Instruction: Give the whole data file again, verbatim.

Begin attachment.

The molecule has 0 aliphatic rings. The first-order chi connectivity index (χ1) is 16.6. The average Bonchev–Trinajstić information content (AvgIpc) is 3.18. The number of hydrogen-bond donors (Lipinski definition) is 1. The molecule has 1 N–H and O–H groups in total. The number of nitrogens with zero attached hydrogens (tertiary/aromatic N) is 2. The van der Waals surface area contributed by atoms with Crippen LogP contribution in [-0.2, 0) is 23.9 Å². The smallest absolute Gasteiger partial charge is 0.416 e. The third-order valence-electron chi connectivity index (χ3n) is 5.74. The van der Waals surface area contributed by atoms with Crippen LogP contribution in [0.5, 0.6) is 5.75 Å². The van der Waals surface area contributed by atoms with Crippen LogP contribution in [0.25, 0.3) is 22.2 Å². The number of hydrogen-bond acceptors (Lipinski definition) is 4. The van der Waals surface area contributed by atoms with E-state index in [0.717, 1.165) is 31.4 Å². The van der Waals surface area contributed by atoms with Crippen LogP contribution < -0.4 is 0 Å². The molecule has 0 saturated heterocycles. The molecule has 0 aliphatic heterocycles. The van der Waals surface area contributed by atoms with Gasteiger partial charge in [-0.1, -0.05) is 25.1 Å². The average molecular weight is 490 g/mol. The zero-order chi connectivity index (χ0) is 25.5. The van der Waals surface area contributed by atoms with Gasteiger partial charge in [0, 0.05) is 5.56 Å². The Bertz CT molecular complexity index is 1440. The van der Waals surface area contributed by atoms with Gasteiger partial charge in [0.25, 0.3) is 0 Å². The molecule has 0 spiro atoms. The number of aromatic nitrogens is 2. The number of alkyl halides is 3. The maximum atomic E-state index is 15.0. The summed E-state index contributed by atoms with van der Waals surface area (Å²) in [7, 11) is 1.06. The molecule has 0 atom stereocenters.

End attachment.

The molecule has 0 aliphatic rings. The first-order chi connectivity index (χ1) is 16.6. The average Bonchev–Trinajstić information content (AvgIpc) is 3.18. The number of hydrogen-bond donors (Lipinski definition) is 1. The molecule has 1 N–H and O–H groups in total. The number of nitrogens with zero attached hydrogens (tertiary/aromatic N) is 2. The van der Waals surface area contributed by atoms with Crippen LogP contribution in [-0.2, 0) is 23.9 Å². The smallest absolute Gasteiger partial charge is 0.416 e. The third-order valence-electron chi connectivity index (χ3n) is 5.74. The van der Waals surface area contributed by atoms with Crippen LogP contribution in [0.5, 0.6) is 5.75 Å². The van der Waals surface area contributed by atoms with Crippen LogP contribution in [0.25, 0.3) is 22.2 Å². The number of hydrogen-bond acceptors (Lipinski definition) is 4. The van der Waals surface area contributed by atoms with E-state index in [0.717, 1.165) is 31.4 Å². The van der Waals surface area contributed by atoms with Crippen LogP contribution < -0.4 is 0 Å². The molecule has 0 saturated heterocycles. The molecule has 0 aliphatic heterocycles. The van der Waals surface area contributed by atoms with Gasteiger partial charge in [-0.1, -0.05) is 25.1 Å². The average molecular weight is 490 g/mol. The zero-order chi connectivity index (χ0) is 25.5. The van der Waals surface area contributed by atoms with Gasteiger partial charge in [0, 0.05) is 5.56 Å². The Bertz CT molecular complexity index is 1440. The van der Waals surface area contributed by atoms with Gasteiger partial charge in [0.25, 0.3) is 0 Å². The molecule has 0 spiro atoms. The number of aromatic nitrogens is 2. The number of alkyl halides is 3. The maximum atomic E-state index is 15.0. The summed E-state index contributed by atoms with van der Waals surface area (Å²) in [7, 11) is 1.06. The molecule has 0 atom stereocenters.